Also, in my country, the public areas are devastated with Thuja (orientalis or occidentalis). There are using at like there is no other thing to put.
I really hope that things will really change.

28 Apr, 2009

 

Conifers are great, it is the way PEOPLE have used them that has given them a lousy reputation. All too often plants are bought on impulse, they look so good when they are displayed for sale. Purchasers may think twice if they knew how big the plant could grow, or what it looks like at other times of the year.
I love monkey puzzle trees, and my eye is often caught by specimens growing in other people's gardens. We drove past one the other day which had been planted in a small front garden tight up against the fence. I doubt that the owners or their neighbours are going to be enamoured with the tree in years to come, when it overhangs both gardens completely. Such a beautiful tree deserves being planted in an open space where it can spread its branches and be part of a much larger picture..

28 Apr, 2009

 

Thank you all very much for your comments, it's nice to see some of you do appreciate conifers.
Terratoonie, a one hour Gardeners World special! - I should be so lucky :o)

28 Apr, 2009

 

What absolute beauty. I had no idea conifers were like yours. Well done on your collection.

1 May, 2009

 

Lovely selection of photos Blue, you have a beautiful collection. Maybe you should email the BBC about it and the Gardeners World presenters will eat their negative comments. I'm sure the people who are featured on the program must have written in at some point, give it a go, you never know. I was completely amazed by your pictures and began to look at these plants more closely than the bad press (I still have my own opinion on leylandii!!). I have now planted a 10 ft Mexican weeping pine in my garden and I have others in pots waiting to go in.

1 May, 2009

 

Andrea - are you sure I can't change your mind about leylandii ! :0)
As for Gardeners Word, I really can't be doing with it any more, it's been dumbed down too much for my liking , I still hanker after the days of Geoff Hamilton, and Roy Lancaster as garden presenters ....that Joe Swift! - I just want to slap his face :0)

2 May, 2009

 

Sorry Blue, I always seem to be giving members legal advice about it on here. A Law was implemented about it, and someone even got murdered because of it. I think it should require planning permission, with conditions before people plant it. I agree that it is inexperienced individuals that are unaware of its care that tend to plant it, but it is a needy plant!!
As for Gardeners world, I loved Geoff Hamilton God rest his soul and Alan Titchmarsh. Monty was a bit of a hippy and Toby, Alice and Joe are aimed at the younger generation, I have to say I haven't learned anything on this new series. I hope Carol Klein can keep them in order.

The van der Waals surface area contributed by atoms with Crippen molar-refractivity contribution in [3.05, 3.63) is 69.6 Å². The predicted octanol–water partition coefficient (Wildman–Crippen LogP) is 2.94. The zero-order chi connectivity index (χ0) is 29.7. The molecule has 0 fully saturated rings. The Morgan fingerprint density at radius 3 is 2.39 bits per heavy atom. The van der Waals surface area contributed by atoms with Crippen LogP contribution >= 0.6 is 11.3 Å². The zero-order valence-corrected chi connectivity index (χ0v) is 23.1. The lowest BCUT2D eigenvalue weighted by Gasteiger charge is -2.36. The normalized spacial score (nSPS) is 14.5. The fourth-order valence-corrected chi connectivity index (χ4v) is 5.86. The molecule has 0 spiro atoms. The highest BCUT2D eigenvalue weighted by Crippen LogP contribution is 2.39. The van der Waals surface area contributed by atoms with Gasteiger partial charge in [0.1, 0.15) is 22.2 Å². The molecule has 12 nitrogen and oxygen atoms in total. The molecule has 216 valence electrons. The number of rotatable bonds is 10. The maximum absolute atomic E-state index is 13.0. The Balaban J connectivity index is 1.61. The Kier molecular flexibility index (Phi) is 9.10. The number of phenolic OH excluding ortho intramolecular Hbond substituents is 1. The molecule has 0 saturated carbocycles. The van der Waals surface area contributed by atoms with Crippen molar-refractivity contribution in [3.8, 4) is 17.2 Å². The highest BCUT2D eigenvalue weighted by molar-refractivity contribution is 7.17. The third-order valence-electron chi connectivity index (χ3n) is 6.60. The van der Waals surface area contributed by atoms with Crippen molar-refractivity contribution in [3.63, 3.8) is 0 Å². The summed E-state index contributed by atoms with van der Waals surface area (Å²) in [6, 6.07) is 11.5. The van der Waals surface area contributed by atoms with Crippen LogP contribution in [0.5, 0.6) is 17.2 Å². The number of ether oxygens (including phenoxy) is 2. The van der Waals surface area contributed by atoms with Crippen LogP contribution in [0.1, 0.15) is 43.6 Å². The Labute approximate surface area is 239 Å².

2 May, 2009

 

Andrea, Carol Klein is the only one I have time for, as for Toby ,Joe, and Alice.....personality school might be a good idea ?

2 May, 2009

 

My husbands thoughts exactly (re Gardeners World and dumbing down) he gets so cross with the presenters that it is not worth watching anymore....it used to be the highlight of our week years ago when Geoff Hamilton was on.(people would call us sad now)

As for conifers when in the Midlands we had a marvellous collection, and our Abies Koreana was a picture, we have a few here but the salt plays havoc with some of the varieties that we used to grow.
I loved all the beautifully shot photos you submitted and I hope you manage to convert a few GOY members.

2 May, 2009

 

Well bluespruce, dottydaisy2 has hit the nail on the head, I have to admit I have never considered conifers before, believing them all to grow to enormous heights! but after reading your blog I'm totally converted and I shall be adding these to my wish list for when we get a move.
As for gardeners world, I have only just started watching it but you can see older series on sky t.v. and I have often commented to Mrs. digs about the 'dumbing down'
Thanks for opening our eyes to a very special family of plants
Ian......Amazing!!!

3 May, 2009

 

Dd, thanks for your comments, just had another look at your pages, and with all the plants you already have I doubt you would have room for any conifers, your garden is absolutely lovely as it is, its just nice to know that you can appreciate conifers.
Ian, the range of conifers is certainly more diverse than many people realize, unfortunately the availability is usually very limited from most garden centers and nurseries, most of the conifers mentioned in this blog are available with a bit of research, a couple however are only circulating in private collections.

3 May, 2009

 

Outstanding photography and a lovely selection of conifers for us - thanks! I believe every well balanced yard should include conifers. The birds love them for nesting & for shelter. That's more than enough reason for me!

3 May, 2009

 

Bluespruce many thanks for your kind comments.

3 May, 2009